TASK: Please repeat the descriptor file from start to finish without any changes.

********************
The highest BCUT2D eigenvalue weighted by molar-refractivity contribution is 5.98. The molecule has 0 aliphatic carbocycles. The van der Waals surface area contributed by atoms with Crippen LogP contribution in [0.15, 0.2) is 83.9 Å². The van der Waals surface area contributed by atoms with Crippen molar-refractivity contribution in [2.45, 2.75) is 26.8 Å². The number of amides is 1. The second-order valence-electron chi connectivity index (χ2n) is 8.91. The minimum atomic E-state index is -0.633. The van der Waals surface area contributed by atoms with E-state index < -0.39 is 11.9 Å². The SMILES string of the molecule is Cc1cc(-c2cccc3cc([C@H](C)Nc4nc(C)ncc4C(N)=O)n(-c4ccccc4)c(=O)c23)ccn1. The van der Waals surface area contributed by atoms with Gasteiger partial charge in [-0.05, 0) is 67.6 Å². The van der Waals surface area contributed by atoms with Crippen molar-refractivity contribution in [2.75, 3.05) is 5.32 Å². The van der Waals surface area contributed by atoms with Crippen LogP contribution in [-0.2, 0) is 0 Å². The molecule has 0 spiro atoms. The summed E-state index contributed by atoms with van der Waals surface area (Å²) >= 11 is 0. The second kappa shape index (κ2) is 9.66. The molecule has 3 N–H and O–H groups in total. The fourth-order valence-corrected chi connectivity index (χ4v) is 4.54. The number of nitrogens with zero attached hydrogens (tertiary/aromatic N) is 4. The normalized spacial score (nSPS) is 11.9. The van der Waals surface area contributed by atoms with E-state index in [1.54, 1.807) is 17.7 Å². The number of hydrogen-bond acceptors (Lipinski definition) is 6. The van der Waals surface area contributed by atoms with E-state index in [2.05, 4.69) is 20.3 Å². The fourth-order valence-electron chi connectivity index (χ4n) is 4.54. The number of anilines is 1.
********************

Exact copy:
The highest BCUT2D eigenvalue weighted by molar-refractivity contribution is 5.98. The molecule has 0 aliphatic carbocycles. The van der Waals surface area contributed by atoms with Crippen LogP contribution in [0.15, 0.2) is 83.9 Å². The van der Waals surface area contributed by atoms with Crippen molar-refractivity contribution in [2.45, 2.75) is 26.8 Å². The number of amides is 1. The second-order valence-electron chi connectivity index (χ2n) is 8.91. The minimum atomic E-state index is -0.633. The van der Waals surface area contributed by atoms with E-state index < -0.39 is 11.9 Å². The SMILES string of the molecule is Cc1cc(-c2cccc3cc([C@H](C)Nc4nc(C)ncc4C(N)=O)n(-c4ccccc4)c(=O)c23)ccn1. The van der Waals surface area contributed by atoms with Gasteiger partial charge in [-0.05, 0) is 67.6 Å². The van der Waals surface area contributed by atoms with Crippen molar-refractivity contribution in [2.75, 3.05) is 5.32 Å². The van der Waals surface area contributed by atoms with Crippen LogP contribution in [-0.2, 0) is 0 Å². The molecule has 0 spiro atoms. The summed E-state index contributed by atoms with van der Waals surface area (Å²) >= 11 is 0. The second kappa shape index (κ2) is 9.66. The molecule has 3 N–H and O–H groups in total. The fourth-order valence-corrected chi connectivity index (χ4v) is 4.54. The number of nitrogens with zero attached hydrogens (tertiary/aromatic N) is 4. The normalized spacial score (nSPS) is 11.9. The van der Waals surface area contributed by atoms with E-state index in [1.54, 1.807) is 17.7 Å². The number of hydrogen-bond acceptors (Lipinski definition) is 6. The van der Waals surface area contributed by atoms with E-state index in [2.05, 4.69) is 20.3 Å². The fourth-order valence-electron chi connectivity index (χ4n) is 4.54. The number of anilines is 1.